[WATCH] Women in disciplined forces look back on challenges and changes

530 women are part of the Disciplined forces in Malta, including 417 women in the police forces

Home affairs minister Carmelo Abela meets female representatives of the disciplined forces
Home affairs minister Carmelo Abela meets female representatives of the disciplined forces
Women in disciplined forces look back on challenges and changes

Choosing a career in the disciplined forces is about vocation, not a fallback career, Home affairs minister Carmelo Abela said during a meeting with female representatives from the disciplined forces.

During the meeting, held on occasion of Women’s Day, Abela expressed the hope that women would get the message that a career in the forces was very tangible and possible through the experiences shared by representatives today.

The representatives ranged from retired to close to retirement, to officials and young female members with only a few years of experience, from Police, Armed Forces, Civil protection and Corradino Correctional Facility.

Sergeant Major Josephine Gauci, who has just retired after 38 years of service, explained that she had seen changes in the way women in the forces were regarded.

Gauci explained that when she had just entered the force, women used to have to change into their uniform at the station, because they weren’t allowed to wear their uniforms in public.

“Throughout my career, I saw some women leave their jobs because they had children, and couldn’t afford childcare,” she said, adding that recent changes had made it easier for women to raise a family and keep their jobs. She added that she herself had had help from her mother in raising her son.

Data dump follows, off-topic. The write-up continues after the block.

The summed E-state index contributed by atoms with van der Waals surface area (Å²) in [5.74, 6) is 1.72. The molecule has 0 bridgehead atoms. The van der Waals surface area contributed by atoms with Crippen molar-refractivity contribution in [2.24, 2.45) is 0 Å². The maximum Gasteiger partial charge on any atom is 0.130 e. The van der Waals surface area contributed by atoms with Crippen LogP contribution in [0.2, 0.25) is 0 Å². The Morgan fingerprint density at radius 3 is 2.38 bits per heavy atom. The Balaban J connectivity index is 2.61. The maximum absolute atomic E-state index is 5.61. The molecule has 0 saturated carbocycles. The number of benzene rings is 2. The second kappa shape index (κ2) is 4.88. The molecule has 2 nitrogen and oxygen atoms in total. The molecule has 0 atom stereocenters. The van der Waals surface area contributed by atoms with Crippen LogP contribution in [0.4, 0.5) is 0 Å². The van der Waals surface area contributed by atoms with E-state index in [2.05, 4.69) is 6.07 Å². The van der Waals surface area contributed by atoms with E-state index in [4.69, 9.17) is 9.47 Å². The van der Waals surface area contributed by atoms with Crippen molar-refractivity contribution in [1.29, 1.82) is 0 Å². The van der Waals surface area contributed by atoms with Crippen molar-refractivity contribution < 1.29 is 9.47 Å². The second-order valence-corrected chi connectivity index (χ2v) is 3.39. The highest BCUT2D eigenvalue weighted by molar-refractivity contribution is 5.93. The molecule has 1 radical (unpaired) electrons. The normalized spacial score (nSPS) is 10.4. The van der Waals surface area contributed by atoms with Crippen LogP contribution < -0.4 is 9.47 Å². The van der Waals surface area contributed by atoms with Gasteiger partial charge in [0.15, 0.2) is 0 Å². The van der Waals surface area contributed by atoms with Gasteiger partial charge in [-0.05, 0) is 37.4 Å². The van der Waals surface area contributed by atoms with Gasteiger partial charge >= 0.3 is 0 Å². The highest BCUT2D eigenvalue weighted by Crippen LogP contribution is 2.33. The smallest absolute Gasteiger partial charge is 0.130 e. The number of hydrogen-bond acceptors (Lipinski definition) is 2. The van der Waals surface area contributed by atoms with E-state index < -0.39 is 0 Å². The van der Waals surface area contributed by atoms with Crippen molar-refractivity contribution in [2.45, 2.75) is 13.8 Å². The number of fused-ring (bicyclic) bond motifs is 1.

“I also remember discrimination in terms of career advancement prospects and pays for women, but now there are many more opportunities open to women,” she said.

Gauci explained however, that being a woman had also helped in her work at some points, with victims of abuse often finding it easier to open up to her because she’s a woman.

Similarly, senior correctional officer Annabelle Cauchi, who had served at Corradino Correctional Facility for 26 years, said that she often found that male inmates respected her and obeyed her more than expected.

Cauchi explained that throughout her career she had observed any changes in the way female officers are treated.

“You have to persist and make sure that you are heard, whether others are reluctant or not,” she said, adding that when she had just started working there, women were only allowed to work in the female section.

Staff Sergeant Dorothy Gauci, who enlisted in the AFM in 1991, explained that at the time it was still rather unusual for women to hold such jobs.

“I had applied and done my exams without telling anyone,” she said, adding that, over time, recruitment processes had become exactly the same for both men and women.

Gauci explained that a certain detachment between men and women remained, but that men and women had begun to enjoy the same responsibilities and duties as their male counterparts.

Abela said that there were currently 530 women were part of the disciplined forces, with 417 women in the police force, presenting a rise of around 80 women from the 388 women in the police forces in 2012.

According to statistics, women made up 34 of the 217 officials at Corradino correctional facility, but that 75 women were part of AFM, which had opened its doors to women in 1990.

“Your experience is better than anything we can say, and women like you are role models for other women,” he said.

Abela commended the women’s ambition and achievements and added that the government was committed to encouraging more women to choose such careers through initiatives such as free childcare centres.

He further encouraged women to participate and added that men also needed to play their part in order to encourage women to enter the workforce.

Abela further stressed the need to improve and increase educational and training opportunities locally, with the government looking forward to such changes. 

The two women who are part of the civil protection department, Christine Balzan and Roberta Tonna, explained that they chose to be part of the department in their free time and that the position presented them with the chance to help those in need at their most urgent moments.

The department doesn’t have any female employees on a full-time basis, but Abela added that interest in the department was on the rise.